undermining the family and the child

AN ESKIMO FAMILY. Tenderness and responsibilit...
AN ESKIMO FAMILY. Tenderness and responsibility in their treatment of children is a virtue of the Eskimo which binds them closer to the brotherhood of civilized peoples than their skill at carving or with the needle. (
Photo credit: Wikipedia)

The Phenomenon of Peer Orientation : Hold On to Your Kids  Mass coerced schooling undermines the family.  It was intended to do so.  In a time where agricultural work and truly small businesses provided most jobs, the side effects of this paternalistic method were felt far less than today when the entire context surrounding schools has been altered.

Today, mass coerced schooling, now extended to 12+ years, with its emphasis on grading and ranking and ever-increasing testing, fees and tuition, is fast replicating the child labor evils it was meant to replace. And devoid of the late 19th century social structure, schooling has created an unbalanced and excessive peer-orientation that undermines the quality of life for families.

From the post:
Dr. Neufeld has dubbed this phenomenon peer orientation, which refers to the tendency of children and youth to look to their peers for direction: for a sense of right and wrong, for values, identity and codes of behaviour. But peer orientation undermines family cohesion, poisons the school atmosphere, and fosters an aggressively hostile and sexualized youth culture. It provides a powerful explanation for schoolyard bullying and youth violence; its effects are painfully evident in the context of teenage gangs and criminal activity, in tragedies such as in Littleton, Colorado; Tabor, Alberta and Victoria, B.C. It is an escalating trend that has never been adequately described or contested until Hold On to Your Kids. Once understood, it becomes self-evident - as do the solutions.
The important work of Mate and Neufeld has profound implications for understanding the role of mass coerced schooling in undermining the social lives of children and their families. Transitioning to learning centers that were voluntary and allowed families to customize their use would strengthen and improve children's social lives as well as strengthen family relationships.

Compulsory schooling began by requiring far fewer years of attendance and schools were far more anchored within their communities.  The declining number of schools/districts due to consolidation has placed kids in ever larger social settings with authoritarian and impersonal policies instead of smaller schools and districts that can be more responsive.  


NOTE: Data for one-teacher schools available only after 1927. Some years interpolated by author.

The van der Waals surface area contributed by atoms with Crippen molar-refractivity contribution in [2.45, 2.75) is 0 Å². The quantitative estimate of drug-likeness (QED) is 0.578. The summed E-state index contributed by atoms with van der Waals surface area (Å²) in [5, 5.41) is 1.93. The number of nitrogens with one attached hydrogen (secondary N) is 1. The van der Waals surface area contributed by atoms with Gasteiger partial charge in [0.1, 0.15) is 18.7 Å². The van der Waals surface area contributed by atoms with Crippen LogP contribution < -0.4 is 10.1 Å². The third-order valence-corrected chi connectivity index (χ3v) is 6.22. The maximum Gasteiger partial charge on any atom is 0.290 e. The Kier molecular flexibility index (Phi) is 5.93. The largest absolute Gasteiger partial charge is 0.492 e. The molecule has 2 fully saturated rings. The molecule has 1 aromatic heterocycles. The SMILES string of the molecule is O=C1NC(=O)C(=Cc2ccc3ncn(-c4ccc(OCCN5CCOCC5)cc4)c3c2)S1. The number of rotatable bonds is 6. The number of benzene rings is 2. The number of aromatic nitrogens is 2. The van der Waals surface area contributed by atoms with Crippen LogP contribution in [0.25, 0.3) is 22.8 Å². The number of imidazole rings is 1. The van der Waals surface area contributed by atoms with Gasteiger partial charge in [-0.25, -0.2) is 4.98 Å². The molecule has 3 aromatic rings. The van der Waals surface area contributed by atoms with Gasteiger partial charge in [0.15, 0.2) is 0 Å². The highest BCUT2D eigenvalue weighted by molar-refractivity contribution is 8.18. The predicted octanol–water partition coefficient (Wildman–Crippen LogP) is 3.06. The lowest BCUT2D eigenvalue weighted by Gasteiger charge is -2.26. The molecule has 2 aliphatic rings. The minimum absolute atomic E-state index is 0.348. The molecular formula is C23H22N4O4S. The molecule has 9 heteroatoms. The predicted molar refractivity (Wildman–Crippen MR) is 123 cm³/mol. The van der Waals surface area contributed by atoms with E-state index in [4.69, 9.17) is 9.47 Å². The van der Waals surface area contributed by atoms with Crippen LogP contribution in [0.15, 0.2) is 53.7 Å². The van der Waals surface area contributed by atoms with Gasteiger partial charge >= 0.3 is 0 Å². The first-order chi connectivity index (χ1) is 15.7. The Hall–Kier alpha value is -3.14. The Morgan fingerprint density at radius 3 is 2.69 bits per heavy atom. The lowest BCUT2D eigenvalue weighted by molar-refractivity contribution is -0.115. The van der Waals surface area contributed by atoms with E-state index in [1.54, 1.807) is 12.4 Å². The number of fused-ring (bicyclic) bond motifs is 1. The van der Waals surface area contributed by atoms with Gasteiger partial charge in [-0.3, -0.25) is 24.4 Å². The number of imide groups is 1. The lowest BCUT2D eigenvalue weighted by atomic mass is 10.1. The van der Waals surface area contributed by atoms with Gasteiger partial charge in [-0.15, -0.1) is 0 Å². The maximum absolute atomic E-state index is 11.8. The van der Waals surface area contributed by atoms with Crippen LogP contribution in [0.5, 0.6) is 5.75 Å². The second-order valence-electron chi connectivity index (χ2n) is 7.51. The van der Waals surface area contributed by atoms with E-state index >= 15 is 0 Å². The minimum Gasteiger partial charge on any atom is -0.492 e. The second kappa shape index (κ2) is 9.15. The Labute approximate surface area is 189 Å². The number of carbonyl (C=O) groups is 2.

SOURCE: U.S.Department of Education
At the same time, our social capital has also declined and the communities and social life that helped children and youth has been diminished. Families have two income earners and live remote from extended family members. Community activities are lessened, from neighborhood stores to park access to walkability of neighborhoods, all have declined. Children rarely are allowed to roam very far. From Mate and Neufeld:
So what has changed? The problem, in a word, is context. Parenting is not something we can engage in with just any child, no matter how well intentioned, skilled or compassionate we may be. Parenting requires a context to be effective. A child must be receptive to our parenting for us to be successful in our nurturing, comforting, guiding and directing. Children do not automatically grant us the authority to parent them just because we are adults, or just because we love them or know what is good for them or have their best interests at heart. Those who parent other people's children are often confronted by this fact, be they step-parents, adoptive parents, foster parents, grandparents, babysitters, nannies, daycare providers or teachers. Less obviously but of great importance is the fact that even with one's own children the natural parenting authority can become lost if the context for it becomes eroded. 
The book provides strong substantiation of the critical importance of context in supporting the family and enabling parents to parent easily.  Schools that provided parents and families real choices, that were voluntary and ungraded and that offered families a wide variety of learning services would be able to support the family and child in a learning journey.  This would be a fundamental realignment of the nature of schools that could serve to strengthen families, greatly expand the services offered, and allow the natural talents and gifts of a wider range of people to flourish.  Some think that only a very few specific skills must be trained into young children in order to form a good society.  Some want to homogenize our culture and our gifts; many want to test, control or manipulate these gifts for profit. 

We need to grow and nourish the wide variety of human gifts that are present and currently ignored, disavowed, and wasted by attempts to pound human beings into molds.  A smarter and more socially-attuned approach like providing learning services might help us grow local economies and transform our social worlds. Ensuring that families can effectively parent their children is one way to build a stronger social fabric. 

background posts
blaming parents, blaming the family



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